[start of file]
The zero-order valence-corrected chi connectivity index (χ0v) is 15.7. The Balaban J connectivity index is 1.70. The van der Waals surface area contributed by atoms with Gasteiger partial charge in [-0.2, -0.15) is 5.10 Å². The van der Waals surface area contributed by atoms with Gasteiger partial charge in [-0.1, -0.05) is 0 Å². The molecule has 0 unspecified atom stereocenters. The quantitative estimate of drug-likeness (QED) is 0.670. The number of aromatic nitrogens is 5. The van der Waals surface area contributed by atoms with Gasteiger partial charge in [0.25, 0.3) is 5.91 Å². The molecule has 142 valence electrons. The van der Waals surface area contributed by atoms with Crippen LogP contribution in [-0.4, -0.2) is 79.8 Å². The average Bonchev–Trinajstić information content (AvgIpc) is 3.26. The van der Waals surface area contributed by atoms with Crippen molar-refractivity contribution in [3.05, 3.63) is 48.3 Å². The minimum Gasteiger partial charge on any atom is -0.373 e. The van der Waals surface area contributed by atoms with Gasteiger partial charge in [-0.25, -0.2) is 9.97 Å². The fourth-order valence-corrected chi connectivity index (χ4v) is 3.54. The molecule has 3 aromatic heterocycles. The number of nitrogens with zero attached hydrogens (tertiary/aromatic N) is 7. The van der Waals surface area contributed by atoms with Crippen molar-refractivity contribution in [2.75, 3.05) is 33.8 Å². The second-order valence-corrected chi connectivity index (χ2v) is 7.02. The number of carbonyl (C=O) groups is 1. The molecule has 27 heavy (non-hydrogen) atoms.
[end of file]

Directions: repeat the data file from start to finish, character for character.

The zero-order valence-corrected chi connectivity index (χ0v) is 15.7. The Balaban J connectivity index is 1.70. The van der Waals surface area contributed by atoms with Gasteiger partial charge in [-0.2, -0.15) is 5.10 Å². The van der Waals surface area contributed by atoms with Gasteiger partial charge in [-0.1, -0.05) is 0 Å². The molecule has 0 unspecified atom stereocenters. The quantitative estimate of drug-likeness (QED) is 0.670. The number of aromatic nitrogens is 5. The van der Waals surface area contributed by atoms with Gasteiger partial charge in [0.25, 0.3) is 5.91 Å². The molecule has 142 valence electrons. The van der Waals surface area contributed by atoms with Crippen LogP contribution in [-0.4, -0.2) is 79.8 Å². The average Bonchev–Trinajstić information content (AvgIpc) is 3.26. The van der Waals surface area contributed by atoms with Crippen molar-refractivity contribution in [3.05, 3.63) is 48.3 Å². The minimum Gasteiger partial charge on any atom is -0.373 e. The van der Waals surface area contributed by atoms with Gasteiger partial charge in [-0.25, -0.2) is 9.97 Å². The fourth-order valence-corrected chi connectivity index (χ4v) is 3.54. The molecule has 3 aromatic heterocycles. The number of nitrogens with zero attached hydrogens (tertiary/aromatic N) is 7. The van der Waals surface area contributed by atoms with Crippen molar-refractivity contribution in [2.75, 3.05) is 33.8 Å². The second-order valence-corrected chi connectivity index (χ2v) is 7.02. The number of carbonyl (C=O) groups is 1. The molecule has 27 heavy (non-hydrogen) atoms.